Earl William Gillespie Jr.|
July 25, 1922
Chicago, Illinois, U.S.
December 12, 2003 81) (aged|
West Allis, Wisconsin, U.S.
Sports commentary career
|Team(s)||Milwaukee Braves (1953–63)|
|Sports||Major League Baseball|
Earl William Gillespie Jr. (July 25, 1922 – December 12, 2003) was an American sportscaster, best known as the radio voice of Major League Baseball's Milwaukee Braves from 1953 to 1963. Before 1953, he was the play-by-play announcer for the minor league Milwaukee Brewers (American Association), an affiliate of the Braves, who moved to Toledo, Ohio when the Braves moved from Boston to Milwaukee.
Gillespie was partnered with Blaine Walsh on WTMJ Radio and known for his dramatic, extroverted style of play-by-play and his use of the phrase "Holy cow!" during moments of great excitement (an on-air catchphrase he shared with fellow baseball announcers Harry Caray and Phil Rizzuto).
Gillespie called both of the Braves' World Series appearances in Milwaukee (1957, 1958) over NBC radio, as well as the 1955 All-Star Game (played in Milwaukee) over Mutual radio. At various times he also did radio and television commentary for Green Bay Packers football, Milwaukee Hawks basketball, Marquette Warriors basketball, and Wisconsin Badgers football. He worked at WITI-TV in Milwaukee from 1963 until his retirement in 1985.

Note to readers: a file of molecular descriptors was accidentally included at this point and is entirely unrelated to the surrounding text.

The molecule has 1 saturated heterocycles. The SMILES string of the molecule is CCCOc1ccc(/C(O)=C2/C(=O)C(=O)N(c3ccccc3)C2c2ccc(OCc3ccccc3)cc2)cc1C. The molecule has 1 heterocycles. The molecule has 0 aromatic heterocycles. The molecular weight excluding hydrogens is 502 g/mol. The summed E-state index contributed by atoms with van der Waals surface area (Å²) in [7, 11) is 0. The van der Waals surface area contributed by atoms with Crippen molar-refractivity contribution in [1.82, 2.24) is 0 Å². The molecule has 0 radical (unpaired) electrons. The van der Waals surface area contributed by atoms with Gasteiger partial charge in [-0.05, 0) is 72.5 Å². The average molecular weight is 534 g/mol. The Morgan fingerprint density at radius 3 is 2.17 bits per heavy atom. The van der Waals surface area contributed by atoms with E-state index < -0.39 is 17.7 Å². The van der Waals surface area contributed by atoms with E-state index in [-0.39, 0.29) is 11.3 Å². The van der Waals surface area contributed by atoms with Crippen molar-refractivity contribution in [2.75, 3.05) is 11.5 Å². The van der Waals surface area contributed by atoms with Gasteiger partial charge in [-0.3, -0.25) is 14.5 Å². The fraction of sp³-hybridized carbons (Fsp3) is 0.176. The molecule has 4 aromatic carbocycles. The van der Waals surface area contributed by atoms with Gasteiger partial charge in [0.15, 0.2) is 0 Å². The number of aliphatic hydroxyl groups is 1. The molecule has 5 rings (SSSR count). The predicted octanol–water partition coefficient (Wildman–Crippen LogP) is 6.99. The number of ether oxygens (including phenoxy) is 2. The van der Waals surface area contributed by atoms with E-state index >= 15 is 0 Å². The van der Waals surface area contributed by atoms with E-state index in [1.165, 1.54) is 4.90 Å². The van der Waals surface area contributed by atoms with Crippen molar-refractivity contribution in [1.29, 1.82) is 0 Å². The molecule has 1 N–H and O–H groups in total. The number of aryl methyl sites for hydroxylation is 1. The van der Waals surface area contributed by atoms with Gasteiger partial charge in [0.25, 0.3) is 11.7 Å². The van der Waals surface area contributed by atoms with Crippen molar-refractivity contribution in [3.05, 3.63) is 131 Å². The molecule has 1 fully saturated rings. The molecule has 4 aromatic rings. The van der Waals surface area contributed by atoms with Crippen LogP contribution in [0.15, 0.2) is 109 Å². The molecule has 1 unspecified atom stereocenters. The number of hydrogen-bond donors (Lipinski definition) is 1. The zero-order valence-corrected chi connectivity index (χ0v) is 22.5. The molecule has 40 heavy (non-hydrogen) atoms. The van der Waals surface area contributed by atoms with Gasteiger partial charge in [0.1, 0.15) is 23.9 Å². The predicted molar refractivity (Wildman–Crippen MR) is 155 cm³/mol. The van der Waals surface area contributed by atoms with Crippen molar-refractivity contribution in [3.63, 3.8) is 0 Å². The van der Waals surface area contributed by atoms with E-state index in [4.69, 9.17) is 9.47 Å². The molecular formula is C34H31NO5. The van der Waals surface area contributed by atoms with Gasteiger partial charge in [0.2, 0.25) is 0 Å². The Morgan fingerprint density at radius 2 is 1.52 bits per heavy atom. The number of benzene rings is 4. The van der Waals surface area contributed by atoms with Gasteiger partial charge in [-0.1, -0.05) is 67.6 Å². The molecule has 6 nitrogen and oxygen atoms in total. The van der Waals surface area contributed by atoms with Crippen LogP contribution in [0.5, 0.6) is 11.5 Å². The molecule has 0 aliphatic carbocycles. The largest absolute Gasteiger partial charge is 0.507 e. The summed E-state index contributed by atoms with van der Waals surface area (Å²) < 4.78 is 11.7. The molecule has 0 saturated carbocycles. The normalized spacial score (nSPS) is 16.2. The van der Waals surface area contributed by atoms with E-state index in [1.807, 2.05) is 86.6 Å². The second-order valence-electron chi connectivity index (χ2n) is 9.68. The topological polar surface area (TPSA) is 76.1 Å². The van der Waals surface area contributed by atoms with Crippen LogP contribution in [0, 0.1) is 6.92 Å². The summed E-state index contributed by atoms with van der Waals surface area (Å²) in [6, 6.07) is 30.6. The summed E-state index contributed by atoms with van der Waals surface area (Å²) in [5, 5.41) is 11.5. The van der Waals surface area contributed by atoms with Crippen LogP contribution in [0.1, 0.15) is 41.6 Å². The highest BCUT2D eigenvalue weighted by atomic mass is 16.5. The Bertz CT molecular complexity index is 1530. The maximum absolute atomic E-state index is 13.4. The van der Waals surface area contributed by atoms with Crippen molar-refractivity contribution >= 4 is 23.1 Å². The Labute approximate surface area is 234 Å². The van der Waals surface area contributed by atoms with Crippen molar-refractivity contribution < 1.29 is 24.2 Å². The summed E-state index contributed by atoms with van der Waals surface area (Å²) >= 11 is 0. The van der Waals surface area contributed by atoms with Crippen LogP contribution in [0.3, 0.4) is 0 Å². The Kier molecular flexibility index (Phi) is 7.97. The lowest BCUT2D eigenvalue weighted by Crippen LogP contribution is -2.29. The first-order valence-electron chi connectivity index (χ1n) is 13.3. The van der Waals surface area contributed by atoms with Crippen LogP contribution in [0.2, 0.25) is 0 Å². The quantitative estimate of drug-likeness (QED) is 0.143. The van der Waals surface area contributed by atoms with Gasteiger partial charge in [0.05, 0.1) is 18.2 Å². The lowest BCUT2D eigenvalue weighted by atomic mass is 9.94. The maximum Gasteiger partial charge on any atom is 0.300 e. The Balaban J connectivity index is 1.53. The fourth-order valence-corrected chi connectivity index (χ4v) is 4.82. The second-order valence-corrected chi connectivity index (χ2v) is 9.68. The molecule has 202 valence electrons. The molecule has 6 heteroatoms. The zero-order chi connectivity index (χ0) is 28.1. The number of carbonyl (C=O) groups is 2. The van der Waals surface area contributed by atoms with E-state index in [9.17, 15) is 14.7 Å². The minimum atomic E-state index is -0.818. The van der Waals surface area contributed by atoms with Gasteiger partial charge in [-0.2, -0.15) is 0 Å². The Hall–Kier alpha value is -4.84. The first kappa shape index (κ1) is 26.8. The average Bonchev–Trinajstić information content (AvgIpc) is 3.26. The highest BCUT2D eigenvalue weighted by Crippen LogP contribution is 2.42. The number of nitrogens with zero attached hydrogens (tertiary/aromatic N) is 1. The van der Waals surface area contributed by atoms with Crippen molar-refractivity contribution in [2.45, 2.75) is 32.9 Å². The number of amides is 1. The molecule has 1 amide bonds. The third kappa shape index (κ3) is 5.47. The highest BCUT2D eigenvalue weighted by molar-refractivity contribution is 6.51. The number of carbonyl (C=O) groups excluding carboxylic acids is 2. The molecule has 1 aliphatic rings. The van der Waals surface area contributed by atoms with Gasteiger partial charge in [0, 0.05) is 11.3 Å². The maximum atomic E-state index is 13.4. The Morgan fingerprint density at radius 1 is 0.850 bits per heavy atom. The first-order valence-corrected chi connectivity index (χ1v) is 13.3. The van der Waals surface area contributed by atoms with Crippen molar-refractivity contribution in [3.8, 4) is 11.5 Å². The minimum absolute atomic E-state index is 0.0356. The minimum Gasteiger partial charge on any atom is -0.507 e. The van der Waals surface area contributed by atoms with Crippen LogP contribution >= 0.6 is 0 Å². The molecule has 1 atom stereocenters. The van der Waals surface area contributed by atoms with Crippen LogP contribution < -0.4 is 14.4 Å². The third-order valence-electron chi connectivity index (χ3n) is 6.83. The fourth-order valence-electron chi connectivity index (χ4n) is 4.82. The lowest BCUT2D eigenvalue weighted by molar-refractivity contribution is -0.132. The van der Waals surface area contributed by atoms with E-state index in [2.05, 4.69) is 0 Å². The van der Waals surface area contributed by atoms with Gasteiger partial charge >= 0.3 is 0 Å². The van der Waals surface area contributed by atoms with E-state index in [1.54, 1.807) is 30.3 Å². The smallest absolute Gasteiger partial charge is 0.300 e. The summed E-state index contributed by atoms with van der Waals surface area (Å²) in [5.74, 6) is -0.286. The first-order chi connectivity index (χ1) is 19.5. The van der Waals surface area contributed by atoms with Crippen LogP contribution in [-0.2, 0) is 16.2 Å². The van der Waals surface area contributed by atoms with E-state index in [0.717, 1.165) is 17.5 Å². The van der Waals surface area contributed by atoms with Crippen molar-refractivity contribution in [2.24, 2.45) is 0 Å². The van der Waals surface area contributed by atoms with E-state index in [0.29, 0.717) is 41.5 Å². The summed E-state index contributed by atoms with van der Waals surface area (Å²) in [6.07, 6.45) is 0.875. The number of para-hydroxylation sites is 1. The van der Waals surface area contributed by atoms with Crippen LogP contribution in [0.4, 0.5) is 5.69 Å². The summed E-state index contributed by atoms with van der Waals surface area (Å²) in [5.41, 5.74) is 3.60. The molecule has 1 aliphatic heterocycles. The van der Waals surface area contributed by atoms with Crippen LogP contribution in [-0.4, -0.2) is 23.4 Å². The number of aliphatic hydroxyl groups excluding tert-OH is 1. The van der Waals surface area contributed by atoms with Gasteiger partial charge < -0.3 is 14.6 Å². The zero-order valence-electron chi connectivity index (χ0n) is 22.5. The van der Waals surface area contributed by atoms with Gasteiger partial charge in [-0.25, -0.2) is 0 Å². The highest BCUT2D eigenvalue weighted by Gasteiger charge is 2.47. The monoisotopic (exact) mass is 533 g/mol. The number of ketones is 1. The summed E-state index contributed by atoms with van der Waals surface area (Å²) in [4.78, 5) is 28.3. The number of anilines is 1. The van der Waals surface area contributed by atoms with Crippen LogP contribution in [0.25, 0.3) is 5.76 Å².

Gillespie was named Wisconsin Sportscaster of the Year eight times by the National Sportscasters and Sportswriters Association, and was inducted into the Wisconsin Athletic Hall of Fame in 2001.
Earl's son John Sr., and grandson John Jr. are also Wisconsin sportscasters, with the younger John Gillespie currently ended his employment with WBAY-TV in Green Bay in late July 2010.
On September 23, 1957, Gillespie described the Braves' capture of the National League pennant this way:
"The pitch to Henry Aaron. A swing and a drive back into center field! Going back towards the wall! It's back at that fence....and is it gone or not? It's a home run! The Braves are the champions of the National League! Henry Aaron has just hit his forty-third home run of the year!"
On October 10, 1957, Gillespie's description of the Braves' World Series win:
"The outfield around to the left. McDougald is on at third, Coleman is at second. Tommy Byrne the base runner at first. Hank Aaron is pulled around in left-center field. A breeze is blowing across from left to right. Burdette's pitch. Swung on, lined, grabbed by Mathews who steps on third--and the World Series is over and the Milwaukee Braves are the new world champions of baseball!"